Usually with a pair of directors, two different styles spawn to an end result. With Bustillo and Maury, styles merge into a seamless effort of elegant wonders. Each shot emerges a purpose to the story whether it’s painting an image of the Sawyer’s death house to pulling a one-eighty with characters, the filmmakers ability to combine each element into a single story, that has such a close knit cult following, and still manage to cinematically pull off the atmosphere, the grit, and the gory carnage of a Texas Chain Saw Massacre film is impressive. Cinematographer Antoine Sainer, whose worked previously with the directing duo on the “The ABCs of Death 2’s” segment “X,” has the ever so poised eye that’s able to well-round and solidify Leatherface’s terror tenor, particular exampled in a foot chase scene through a moonlit forest, smoke bellowing out of a growling chainsaw, and a tattered young girl bawling, screaming, and fleeing for her life from a deranged masked killer whose huffing, snarling, and growling during the pursuit.

Lionsgate Home Entertainment presents the Millennium Films produced “Leatherface” onto Blu-ray + Ultra-violet combo disc, a MPEG-4 AVC encoded disc with a 1080p resolution and presented in a widescreen, 2.38:1, aspect ratio that displays the Bulgaria landscape in a yellowish-brown, Texas-like backdrop. Details are noticeably fine that exquisitely reveal the death and destruction of the Sawyers and those who unfortunately surround the family. The English DTS-HD Master Audio 5.1 track evenly distributes and consistently a range of engrossing fidelity, ambient, and dialogue layers. Bonus material includes a play feature with an alternate ending that’s less superior in contrast to the final product, deleted scenes, and a behind-the-scenes making of that includes brief interviews with directors Alexandre Bustillo and Julien Maury, actors Sam Strike, Stephen Dorff, Lili Taylor, and others, and goes behind the scenes in creating the tone and style of “The Texas Chain Saw Massacre” while implementing their own vision. “Leatherface” forces the unsavory and unpleasant down the throats of TCM fans, jamming an attempt to exposition a futile chance to a destined maniac of cannibalistic proportions and manages to mix up the Tobe Hooper’s weathered franchise with a barbaric bruiser of a tale.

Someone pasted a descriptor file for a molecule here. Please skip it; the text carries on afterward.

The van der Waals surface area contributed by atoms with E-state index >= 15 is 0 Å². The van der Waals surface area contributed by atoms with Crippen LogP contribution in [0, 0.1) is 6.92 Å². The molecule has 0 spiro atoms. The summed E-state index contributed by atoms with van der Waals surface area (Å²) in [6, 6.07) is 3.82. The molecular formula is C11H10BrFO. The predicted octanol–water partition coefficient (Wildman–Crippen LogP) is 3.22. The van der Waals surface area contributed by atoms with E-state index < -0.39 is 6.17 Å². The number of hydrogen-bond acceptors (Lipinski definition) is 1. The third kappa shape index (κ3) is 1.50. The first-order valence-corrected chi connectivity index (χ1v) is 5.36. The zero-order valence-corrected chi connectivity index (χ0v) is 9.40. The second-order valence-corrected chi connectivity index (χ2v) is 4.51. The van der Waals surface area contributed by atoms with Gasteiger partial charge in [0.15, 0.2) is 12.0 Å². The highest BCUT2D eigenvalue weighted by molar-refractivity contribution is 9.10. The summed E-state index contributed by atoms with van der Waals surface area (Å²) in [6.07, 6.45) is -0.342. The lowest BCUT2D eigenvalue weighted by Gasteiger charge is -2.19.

“Leatherface” on Blu-ray! Buy it here, today!

Crazy Evil Women! Crush review!

crushCrush might be another edgy, teen melodramatic turned psychotic, obsessive-driven suspense genre film, but Crush provides a solid story that entertains. The teenage day-to-day runs over exaggerated throughout – a teenage life we wish we all had minus the crazy crush. Director Malik Bader works his black magic over his indie project that compares itself to a minor league version of 1993’s (29 years later…coincidence?) Crush starring Alicia Silverstone and Cary Elwes.

The most popular guy in high school has it all – a soccer superstar, good looks, and a beautiful best friend who is head over heels for him. His life seems perfect until a crush begins to secretly stalk him and remove any obstacles that may halt her destructive path that might interrupt their ultimate “union” together.
I’m going to begin with what I dislike about Crush. Crush, like I mentioned before, over exaggerates the teenage life. High School parties involving alcohol were never this easy to obtain, but for these “kids” the parties seem to be conjured with ease. Also, practically almost no adult presence or the adults are among the clueless crowd throughout the film. Parents are rarely clueless because adults were once teenagers. Thirdly, why in all these obsession thrillers are the mentally unstable women always model-like hot? My mental picture of a woman of this nature, should have a socially unpleasing appearance. I’m imagining a large nose, frizzy hair, over weight, frumpy, maybe even anorexic, gothic and such. However in Crush this is not the case. Lastly, every woman in the film has a hard on for the main character, the soccer superstar. Even his English teacher flirts with him, asks him to call her to “discuss” a novel (even though she never gave him the title of the book).